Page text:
Health Care Update

Updated March 21, 2009

The House just passed the Senate health care bill by a vote of 219 - 212.

Echoing Sen. Jim DeMint's characterization of health care as Obama's "Waterloo," former Bush speech writer David Frum labels the passage of health care legislation today the "most crushing legislative defeat since the 1960s" for conservatives and Republicans.

Frum lays the blame for the defeat squarely on Republican party leadership:

At the beginning of this process we made a strategic decision: unlike, say, Democrats in 2001 when President Bush proposed his first tax cut, we would make no deal with the administration. No negotiations, no compromise, nothing. We were going for all the marbles. This would be Obama’s Waterloo – just as healthcare was Clinton’s in 1994.

Only, the hardliners overlooked a few key facts: Obama was elected with 53% of the vote, not Clinton’s 42%. The liberal block within the Democratic congressional caucus is bigger and stronger than it was in 1993-94. And of course the Democrats also remember their history, and also remember the consequences of their 1994 failure.

This time, when we went for all the marbles, we ended with none.

He also reserves a share of blame for what he calls "the conservative entertainment industry."

... overheated talk has made it impossible for representatives to represent and elected leaders to lead. The real leaders are on TV and radio, and they have very different imperatives from people in government. Talk radio thrives on confrontation and recrimination. When Rush Limbaugh said that he wanted President Obama to fail, he was intelligently explaining his own interests. What he omitted to say – but what is equally true – is that he also wants Republicans to fail. If Republicans succeed – if they govern successfully in office and negotiate attractive compromises out of office – Rush’s listeners get less angry. And if they are less angry, they listen to the radio less, and hear fewer ads for Sleepnumber beds.

Read the full commentary.

Hat tip to for the following:

  1. Pollster John Anzalone found that in Democratic congressional districts likely to be contested:
    • 60% of likely voters want health care reform and want it to pass this year, including 64% of swing voters.
    • As we've noted previously, once voters learn about the plan a majority supports it. Fourteen provisions were supported by more than 60% of those polled. Coverage of pre-existing conditions was the most popular provision.
    • Swing voters are as concerned about insurance companies as they are about any potentially negative consequence of reform.

    Anzalone also found that swing voters wanted more information about the reform bill before taking a firm position.

  2. Writing in American Enterprise Institute blog (yes, that American Enterprise Institute), Resident Scholar Norman Ornstein labels as "ridiculous" the "level of misinformation and disinformation over the use of reconciliation"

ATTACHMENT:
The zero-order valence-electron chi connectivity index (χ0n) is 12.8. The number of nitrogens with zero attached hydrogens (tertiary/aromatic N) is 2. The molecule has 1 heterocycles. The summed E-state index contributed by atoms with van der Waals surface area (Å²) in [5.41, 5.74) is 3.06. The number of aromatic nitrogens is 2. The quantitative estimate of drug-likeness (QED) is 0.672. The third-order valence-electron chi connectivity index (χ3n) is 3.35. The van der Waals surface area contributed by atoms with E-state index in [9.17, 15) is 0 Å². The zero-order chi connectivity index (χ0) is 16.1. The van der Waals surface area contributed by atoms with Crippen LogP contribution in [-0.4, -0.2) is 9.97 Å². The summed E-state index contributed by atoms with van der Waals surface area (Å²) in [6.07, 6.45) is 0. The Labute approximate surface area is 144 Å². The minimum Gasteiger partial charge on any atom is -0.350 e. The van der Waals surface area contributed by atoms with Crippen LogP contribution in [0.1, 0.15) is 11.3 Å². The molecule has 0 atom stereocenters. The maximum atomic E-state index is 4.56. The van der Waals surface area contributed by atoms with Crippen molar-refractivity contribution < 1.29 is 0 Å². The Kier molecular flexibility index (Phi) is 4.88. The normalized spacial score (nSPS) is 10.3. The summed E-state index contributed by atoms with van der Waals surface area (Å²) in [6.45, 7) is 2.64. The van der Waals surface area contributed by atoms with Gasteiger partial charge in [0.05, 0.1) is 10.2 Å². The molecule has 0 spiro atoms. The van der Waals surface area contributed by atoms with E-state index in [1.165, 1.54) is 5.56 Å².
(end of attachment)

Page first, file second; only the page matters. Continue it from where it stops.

and the self-executing rule that would permit the House to pass the Senate health-care bill without voting on it directly. Ornstein notes that between 2005 and 2006, then-House Rules Committee Chairman David Dreier used the self-executing rule 35 times, including a $40 billion deficit reduction package, "so that his fellow GOPers could avoid an embarrassing vote on immigration."

Earlier, we noted these two items from Nate Silver's

  1. Setting aside the issue that voters think they oppose the health care bill, but actually support its provisions, Silver observes that's summary of numerous polls on the popularity of the health care bill shows that public support now is virtually unchanged from what it was when the measure passed the House
  2. This from February that shows that both times Congress approved a health care bill (House and Senate), Democrats got a bounce in the polls from their own party voters "without suffering any further harm from Republicans and independents."


As the debate proceeds this evening leading up to the health care bill vote, Republicans are repeatedly claiming that it will increase the deficit and destroy Medicare, in direct contradiction of the Congressional Budget Office (CBO) analysis:

Comprehensive health care reform will cost the federal government $940 billion over a ten-year period, but will increase revenue and cut other costs by a greater amount, leading to a reduction of $138 billion in the federal deficit over the same period, according to an analysis by the Congressional Budget Office.... It will cut the deficit by $1.2 trillion over the second ten year period.

[The bill] also extends Medicare's solvency by at least nine years and reduces the rate of its growth by 1.4 percent, while closing the doughnut hole for seniors, meaning there will no longer be a gap in coverage of medication. The CBO also estimated it would extend coverage to 32 million additional people.

More here.